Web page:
May 2007
Volume 48, Issue 13
ARVO Annual Meeting Abstract  |   May 2007
Effects of the Heat Shock - 90 Inhibitor, 17-AAG in Uveal Melanoma
Author Affiliations & Notes
  • D. Faingold
    Ophthalmology, McGill University, Montreal, Quebec, Canada
  • J. C. Marshall
    Ophthalmology, McGill University, Montreal, Quebec, Canada
  • S. Di Cesare
    Ophthalmology, McGill University, Montreal, Quebec, Canada
  • E. Antecka
    Ophthalmology, McGill University, Montreal, Quebec, Canada
  • S. Bakalian
    Ophthalmology, McGill University, Montreal, Quebec, Canada
  • M. N. Burnier, Jr.
    Ophthalmology, McGill University, Montreal, Quebec, Canada
  • Footnotes
    Commercial Relationships D. Faingold, None; J.C. Marshall, None; S. Di Cesare, None; E. Antecka, None; S. Bakalian, None; M.N. Burnier, None.
  • Footnotes
    Support None.
Investigative Ophthalmology & Visual Science May 2007, Vol.48, 5247. doi:
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      D. Faingold, J. C. Marshall, S. Di Cesare, E. Antecka, S. Bakalian, M. N. Burnier, Jr.; Effects of the Heat Shock - 90 Inhibitor, 17-AAG in Uveal Melanoma. Invest. Ophthalmol. Vis. Sci. 2007;48(13):5247.

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      © ARVO (1962-2015); The Authors (2016-present)

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Purpose:: Heat shock protein 90 (Hsp90) is a chaperone for many key regulators involved in signal transduction, apoptosis and cell cycle control during malignant transformation. Hsp90 is abundantly expressed by a variety of tumors and has been recently targeted for cancer therapy. Previous data showed that expression of Hsp90 in uveal melanoma correlated with largest tumor dimension, a marker of poor prognosis. Furthermore, the inhibition of HSP90 function by the small-molecule 17-allylamino-17-demethoxy-geldanamycin (17-AAG) resulted in a reduction in proliferation of uveal melanoma cell lines. The objective of this study was to further investigate the role of HSP90 in promoting the survival, migration and invasion abilities in uveal melanoma cells. We then evaluated the effects of 17-AAG on cell motility, invasion, cell cycle and apoptosis of uveal melanoma cell lines.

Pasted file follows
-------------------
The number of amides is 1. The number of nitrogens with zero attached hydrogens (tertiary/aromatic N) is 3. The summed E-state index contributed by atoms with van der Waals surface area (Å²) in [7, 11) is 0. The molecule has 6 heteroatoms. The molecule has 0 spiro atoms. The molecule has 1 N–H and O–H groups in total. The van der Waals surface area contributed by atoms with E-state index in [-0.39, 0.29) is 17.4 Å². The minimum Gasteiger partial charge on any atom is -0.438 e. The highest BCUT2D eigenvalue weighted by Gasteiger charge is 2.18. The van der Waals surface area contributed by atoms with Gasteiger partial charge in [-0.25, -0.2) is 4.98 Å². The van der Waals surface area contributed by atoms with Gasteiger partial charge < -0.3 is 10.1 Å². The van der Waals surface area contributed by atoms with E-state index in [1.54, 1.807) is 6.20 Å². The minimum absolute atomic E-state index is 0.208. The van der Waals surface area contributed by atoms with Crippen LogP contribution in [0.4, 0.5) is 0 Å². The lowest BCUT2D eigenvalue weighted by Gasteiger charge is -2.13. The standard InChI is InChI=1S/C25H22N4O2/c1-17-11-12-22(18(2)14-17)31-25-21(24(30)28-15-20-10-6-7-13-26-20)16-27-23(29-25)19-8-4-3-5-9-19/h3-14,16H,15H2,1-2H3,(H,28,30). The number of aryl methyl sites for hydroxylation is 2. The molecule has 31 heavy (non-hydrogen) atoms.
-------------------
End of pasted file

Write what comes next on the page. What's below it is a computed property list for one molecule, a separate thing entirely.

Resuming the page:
Methods:: Changes in cell migration and invasion were evaluated in in vitro assays, in the presence or absence of 17-AAG. A QCMTM 24-Well Colorimetric Cell Migration Assay (Chemicon) was used for this experiment. Cell cycle fractions were determined by flow cytometry using an Epics XL flow cytometer (Beckman Coulter, Miami, Florida). The caspase 3 protease activity was detected using the BD ApoAlertTM Caspase Colorimetric Assay (BD Biosciences Clontech) using the manufacturer protocol. In addition expression of intracellular proteins was determined by Western blot analysis.

Results:: Exposure to 17-AAG significantly reduced the migratory and invasive capabilities of all 5 uveal melanoma cell lines. Cell cycle analysis showed that exposure to 17-AAG induced accumulations of cells in G1 and loss of cells in S phase. Caspase 3 protease activity analysis, a marker for apoptosis, showed a significant increase in expression after drug exposure. The cytotoxic effect of 17-AAG was associated with decreased levels of phospho-AKT after 24 h exposure to the drug.

Conclusions:: Inhibition of HSP90 function by 17-AAG had an effect on cell motility and invasive potential, inducing cell cycle arrest and promoting apoptosis in all uveal melanoma cell lines. These results showed that downregulation of p-AKT in response to 17-AAG could indicate a potent modulation of the phosphatidylinositol 3'-kinase (PI3K)/Akt pathway in uveal melanoma. Inhibitors of Hsp90 should be further tested as a local and systemic antineoplastic therapy for the treatment of uveal melanoma.

Keywords: melanoma 

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